The federal government issued an official apology to the Williams Lake First Nation, located in central B.C., a year after a $135 million settlement was reached over illegal settlement of its village lands.
Crown-Indigenous Relations Minister Gary Anandasangaree issued the apology, on behalf of the government, at a Sunday event outside the First Nation’s band office.
It came after an emotional speech — mostly delivered in the Secwépemc language — from First Nation Elder Amy Sandy.
“This day’s coming from all the work that our elders have done in the past,” she said. “I put my hands up to everyone who’s helped out with this.”
First Nation Councillor Chris Wycotte, who oversaw the entire legal process over 30 years, described how the illegal settlement deprived his people of homes and connection to their culture.
“We had nothing, not even one acre,” he said.
Anandasangaree said the federal government was committed to addressing the harms of colonization.
“The dispossession and forced separation of Williams Lake lands has had profound impacts on you,” the minister said, addressing dozens of nation members in attendance. “The government of Canada accepts responsibility for this historic injustice, and expresses its deepest regret and sincere apology.”
The apology came nearly 165 years after the settlement began in 1859, according to the First Nation, in the land now known as the City of Williams Lake.
Then-chief William — for whom the First Nation, city and nearby lake are all named — gave permission to a settler to build a cabin within village lands. The colonial government subsequently set aside some of that land for an Indian reservation.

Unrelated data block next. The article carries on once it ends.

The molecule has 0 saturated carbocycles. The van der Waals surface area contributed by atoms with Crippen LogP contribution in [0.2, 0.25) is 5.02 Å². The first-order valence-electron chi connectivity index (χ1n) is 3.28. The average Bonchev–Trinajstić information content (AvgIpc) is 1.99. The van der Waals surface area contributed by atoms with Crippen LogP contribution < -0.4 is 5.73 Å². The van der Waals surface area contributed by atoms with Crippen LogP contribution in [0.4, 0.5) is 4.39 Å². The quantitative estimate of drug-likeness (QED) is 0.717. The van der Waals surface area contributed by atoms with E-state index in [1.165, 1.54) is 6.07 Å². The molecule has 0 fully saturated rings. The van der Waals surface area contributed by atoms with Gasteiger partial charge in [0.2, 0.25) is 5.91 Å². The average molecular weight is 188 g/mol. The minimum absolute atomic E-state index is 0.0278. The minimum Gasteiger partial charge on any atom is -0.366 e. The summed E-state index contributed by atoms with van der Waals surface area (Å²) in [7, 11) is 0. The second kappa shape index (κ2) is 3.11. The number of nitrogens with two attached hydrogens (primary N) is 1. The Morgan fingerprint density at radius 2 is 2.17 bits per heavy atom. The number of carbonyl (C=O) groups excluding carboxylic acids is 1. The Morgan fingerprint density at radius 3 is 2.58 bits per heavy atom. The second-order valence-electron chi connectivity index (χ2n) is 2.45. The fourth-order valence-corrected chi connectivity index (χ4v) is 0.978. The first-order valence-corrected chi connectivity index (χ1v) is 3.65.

By 1861, however, most of the village lands had been taken by white settlers. That drove many of the First Nation members to nearby hills, with little land and no opportunity to cultivate crops.
“In 1879, Chief William wrote that our people were threatened by starvation because ‘the land on which my people lived for 500 years was taken by a white man,'” reads an information sheet from the nation.
Prolonged legal challenge
In 1994, the First Nation launched a legal battle over the illegal settlement — following Wycotte’s discovery of some documents in Victoria’s provincial archives.
A total of 4,000 pages of evidence was available to the First Nation, including Chief William’s letters to the federal government describing his nation’s plight.
The First Nation advanced the claim through a process called the Indian Claims Commission, and then the Specific Claims Tribunal. In 2014, the tribunal ruled Canada breached its obligations to the First Nation by allowing it to be unlawfully evicted from its traditional lands.
However, Canada appealed the decision as the legal dispute continued for another four years before the country’s highest court affirmed the tribunal’s ruling in 2018, sparking three years of negotiations toward a settlement for damages.
Last year, a $135 million settlement was reached — close to the maximum of $150 million that could have been awarded.
The settlement’s terms were ratified by the nation’s members shortly after. Under the terms of the settlement, elders are eligible for a one-time payment of $25,000, with each adult member of the band getting $1,500 per year.
Funds were also placed into a trust for those under 18 in the nation, and the nation also plans to use the settlement money for programs, services and capital projects within the First Nation.